Benjamin, who was first elected prime minister in 1996 as a staunch opponent of the peace process with the Palestinians, returned to office in 2009 and remains the longest-serving prime minister in Israel’s history. His long reign ended last yearBut he’s eyeing a comeback while he’s on trial for corruption,

Netanyahu was a close ally of President Trump and emulated his style of governance, He presented himself as the only leader capable of guarding Israel through dangerous times, dismissing significant media coverage as “fake news” and accusing law enforcement of waging a “witch hunt” against him. Charged.

Like Trump, his regime left the country deeply divided There are supporters who see him almost as a messianic savior and among opponents who see him as a corrupt fascist who threatens the very foundations of democracy.

But everyone agreed to watch the spectacle.

“They’re kind of mascots, hate mascots, and I protested the omnipresence of this saga, which I didn’t sign up for,” Cohen said. “I wanted to take some of its projection powers and use it for my own purposes.”

In the process, Cohen contrasts the Jewish-American experience of assimilating into a multi-cultural nation, despite a certain level of anti-Semitism, and contrasts with the nationalism of the Israeli right, as expressed by Ben-Zion. And now this is the major tension. Israeli politics,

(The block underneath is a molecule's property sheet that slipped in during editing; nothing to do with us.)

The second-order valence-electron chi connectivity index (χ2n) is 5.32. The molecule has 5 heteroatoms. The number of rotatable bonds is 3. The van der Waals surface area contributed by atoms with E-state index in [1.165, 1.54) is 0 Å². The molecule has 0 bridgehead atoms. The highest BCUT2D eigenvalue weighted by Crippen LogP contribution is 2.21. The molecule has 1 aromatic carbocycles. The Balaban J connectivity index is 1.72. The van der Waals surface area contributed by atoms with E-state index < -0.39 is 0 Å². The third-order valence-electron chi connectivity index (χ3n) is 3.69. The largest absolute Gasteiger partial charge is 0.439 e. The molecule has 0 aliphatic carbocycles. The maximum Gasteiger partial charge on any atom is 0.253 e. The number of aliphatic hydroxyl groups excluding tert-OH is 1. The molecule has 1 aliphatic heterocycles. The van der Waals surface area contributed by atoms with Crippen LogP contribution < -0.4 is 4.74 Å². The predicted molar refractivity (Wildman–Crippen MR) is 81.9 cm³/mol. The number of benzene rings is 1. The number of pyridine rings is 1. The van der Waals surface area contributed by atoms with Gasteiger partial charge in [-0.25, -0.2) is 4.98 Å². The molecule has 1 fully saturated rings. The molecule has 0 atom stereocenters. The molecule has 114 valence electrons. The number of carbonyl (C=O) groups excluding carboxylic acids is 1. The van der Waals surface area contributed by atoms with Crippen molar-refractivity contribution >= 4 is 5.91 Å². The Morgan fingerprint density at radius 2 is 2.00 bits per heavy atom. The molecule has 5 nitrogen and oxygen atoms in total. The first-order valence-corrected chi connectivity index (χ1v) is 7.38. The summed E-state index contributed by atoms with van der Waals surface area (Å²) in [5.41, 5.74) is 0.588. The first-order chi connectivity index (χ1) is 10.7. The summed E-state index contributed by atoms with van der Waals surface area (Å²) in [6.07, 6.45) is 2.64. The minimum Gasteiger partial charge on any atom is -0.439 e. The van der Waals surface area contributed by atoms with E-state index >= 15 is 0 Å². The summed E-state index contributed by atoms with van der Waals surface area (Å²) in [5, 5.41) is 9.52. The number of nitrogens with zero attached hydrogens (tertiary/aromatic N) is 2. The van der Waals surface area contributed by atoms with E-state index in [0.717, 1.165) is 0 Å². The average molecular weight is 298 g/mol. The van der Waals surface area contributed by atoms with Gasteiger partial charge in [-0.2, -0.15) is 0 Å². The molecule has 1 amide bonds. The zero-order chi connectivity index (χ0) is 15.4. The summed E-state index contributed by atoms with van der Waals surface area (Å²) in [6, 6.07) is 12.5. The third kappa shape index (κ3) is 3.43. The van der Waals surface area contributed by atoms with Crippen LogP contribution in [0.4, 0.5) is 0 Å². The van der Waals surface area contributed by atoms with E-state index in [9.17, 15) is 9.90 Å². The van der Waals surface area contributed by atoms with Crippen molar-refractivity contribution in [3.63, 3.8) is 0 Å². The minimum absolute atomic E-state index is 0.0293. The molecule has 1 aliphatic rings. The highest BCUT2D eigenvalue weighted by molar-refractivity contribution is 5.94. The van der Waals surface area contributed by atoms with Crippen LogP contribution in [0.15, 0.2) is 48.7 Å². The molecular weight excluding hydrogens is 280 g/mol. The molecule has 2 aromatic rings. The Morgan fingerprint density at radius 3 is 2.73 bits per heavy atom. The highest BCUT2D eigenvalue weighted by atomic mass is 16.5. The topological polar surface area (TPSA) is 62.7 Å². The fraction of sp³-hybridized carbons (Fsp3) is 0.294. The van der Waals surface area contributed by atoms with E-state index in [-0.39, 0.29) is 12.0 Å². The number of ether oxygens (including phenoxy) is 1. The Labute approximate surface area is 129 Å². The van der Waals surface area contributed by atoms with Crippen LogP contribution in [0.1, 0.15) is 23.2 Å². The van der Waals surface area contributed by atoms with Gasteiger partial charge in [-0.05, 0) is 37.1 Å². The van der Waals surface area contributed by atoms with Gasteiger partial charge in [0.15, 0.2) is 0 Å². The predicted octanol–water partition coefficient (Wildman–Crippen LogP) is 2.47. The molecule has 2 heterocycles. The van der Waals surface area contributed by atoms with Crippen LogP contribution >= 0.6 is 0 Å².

Anschel Pfeiffer, author of a biography of Benjamin Netanyahu and a columnist for Israel’s Haaretz newspaper, says that the novel captures two distinct stories of Jewish success that are “contrary to and reproach each other”.

“Suddenly, after 2000 years of deportation and persecution, Jews had become a success story, but not just one success,” he wrote in a column Last Fall, “American Jews were ultimately proving that, in a free land, there was no need for a Jewish homeland and Israeli Jews were proving that only Jews in their homeland could truly be free.”

The novel’s relevance comes at a time when Jewish communities in the United States and Israel – the world’s two largest – seem to be drifting apart.

Israel has leaned to the right over the past two decades and is now dominated by nationalist parties in opposition to the Palestinian state, with even American Jews divided over the conflict, Religious affairs in Israel have long been dominated by ultra-Orthodox who refuse to recognize The more liberal strains of Judaism that most American Jews follow.

Cohen said he was mindful of “gaps and breakages everywhere”—between the views of his generation’s Israel and its parents, and between American and Israeli Jews. But he shies away from discussing his own politics and identity, other than to say that he had a religious Jewish upbringing in the United States and has spent a great deal of time in Israel.

“I’m a writer. It’s a different nationality, it’s a different identity, it’s a different religion,” he said. Regarding his relationship with Israel, he says he comes from a Jewish tradition that satire Doing is an “act of love”.

“The book was actually written as a comedy,” he said. “That’s the politics of it for me.”